Fever Tips

Most health care providers consider a fever to be a temperature of 100.4F or higher. The best way to determine if your child has a fever is to take their temperature with a thermometer. Types of appropriate thermometers include:

  • Digital: Reading can be taken orally (in the mouth), axillary (under the arm) or rectally (bottom). Oral use is not recommended until a child is four years or older. The same thermometer should not be used for mouth and rectal temperatures. 
  • Temporal artery: Reading taken across forehead. This thermometer can be used for all ages.
  • Tympanic: Reading taken in child’s ear. This thermometer can be used for children six months or older. 

Talk to your child’s primary care provider (PCP) if you have questions about what thermometer to use and how to use it. 

How to treat a fever

Fever is not an illness: it is a sign that your child’s body is fighting an illness or infection. This means your child’s fever may not need to be treated if they are over six months old, drinking enough fluids, sleeping well and able to play.

  • Birth to 3 months old

    Do not give medication until your child has been checked by your child’s PCP.

  • 3 months to 4 years old

    Tylenol (Acetaminophen): never give more than what the label says.

  • 4 years old and over

    Advil or Children’s Motrin (Ibuprofen): follow label instructions.

Other tips for managing your child’s fever at home 

  • Allow your child to rest and take it easy. Keep your child home from daycare or school until they have been fever-free for 24 hours without medication.
  • Dress your child lightly.
  • Encourage your child to drink plenty of fluids. Offer water, soup, ice pops and flavored gelatin. 
  • If your child is vomiting or has diarrhea, ask your provider about electrolyte (rehydration) solutions for kids. Do not offer sports drinks or juice since the added sugars can make diarrhea worse.
  • Avoid drinks with caffeine since they increase the risk of dehydration. 
  • Give your child a lukewarm bath. Do not give your child a cold bath, or ice bath since this can raise body temperature. Do not use rubbing alcohol baths since it can cause poisoning when absorbed through the skin. 

Febrile Seizures 

Febrile seizures occur in some children with fevers. These seizures can happen in children between six months and five years old, but most commonly can happen in toddlers 12 to 18 months old. During a febrile seizure, your child may have convulsions (shaking, twitching, jerking), become unconscious (pass out) and roll the eyes (only whites of eyes are visible).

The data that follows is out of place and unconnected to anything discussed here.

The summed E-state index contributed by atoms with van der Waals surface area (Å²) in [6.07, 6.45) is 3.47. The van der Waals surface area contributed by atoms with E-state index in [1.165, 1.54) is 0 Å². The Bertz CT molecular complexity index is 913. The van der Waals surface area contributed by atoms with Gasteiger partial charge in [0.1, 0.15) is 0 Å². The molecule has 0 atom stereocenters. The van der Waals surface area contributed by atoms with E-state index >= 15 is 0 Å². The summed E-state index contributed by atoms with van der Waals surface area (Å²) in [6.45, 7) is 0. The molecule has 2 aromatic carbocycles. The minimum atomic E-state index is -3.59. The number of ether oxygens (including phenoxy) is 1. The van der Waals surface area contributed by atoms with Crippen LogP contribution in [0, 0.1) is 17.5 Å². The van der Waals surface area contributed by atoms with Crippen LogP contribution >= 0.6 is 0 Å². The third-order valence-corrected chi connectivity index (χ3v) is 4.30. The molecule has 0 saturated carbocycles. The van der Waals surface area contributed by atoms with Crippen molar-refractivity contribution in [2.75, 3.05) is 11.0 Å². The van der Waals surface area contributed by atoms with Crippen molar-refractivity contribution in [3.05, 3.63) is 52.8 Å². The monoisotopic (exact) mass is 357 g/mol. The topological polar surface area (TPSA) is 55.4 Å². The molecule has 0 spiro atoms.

What to do if your child is having a febrile seizure

  • Place your child on the floor or ground. Make sure your child is on their side to prevent choking. 
  • Remove any nearby objects.
  • Loosen clothing around the head and neck.
  • Observe for signs of breathing problems.
  • Keep track of how long the seizure lasts. If the seizure lasts longer than five minutes or your child turns blue, call 911 or take your child to the emergency room.
  • Call your child’s provider when the seizure is over.

When to get help

Call your child’s PCP if you are concerned about your child’s fever or your child:

  • Looks very sick, is unusually drowsy or is very fussy.
  • Has other symptoms such as a stiff neck, severe headache, severe sore throat, severe. ear pain, unexplained rash, or is vomiting or has diarrhea. 
  • Is under two years old and has had a fever for more than a day.
  • Is two years or older and has had a fever for more than three days.
  • Has a seizure lasting less than five minutes.
  • Has a chronic health issue such as cancer or sickle cell disease (a condition in which the red blood cells are not shaped as they should be).

Go to the emergency room right away if your child:

  • Is three months old or younger and has a temperature of 100.4F or higher. Fever in a young baby can be a sign of a dangerous infection.
  • Has trouble breathing or has irregular breathing.
  • Has a seizure lasting longer than five minutes.
  • Develops a purple spotted rash.
  • Has a stiff neck.
  • Is acting sluggish or is difficult to wake up.
  • Is acting confused.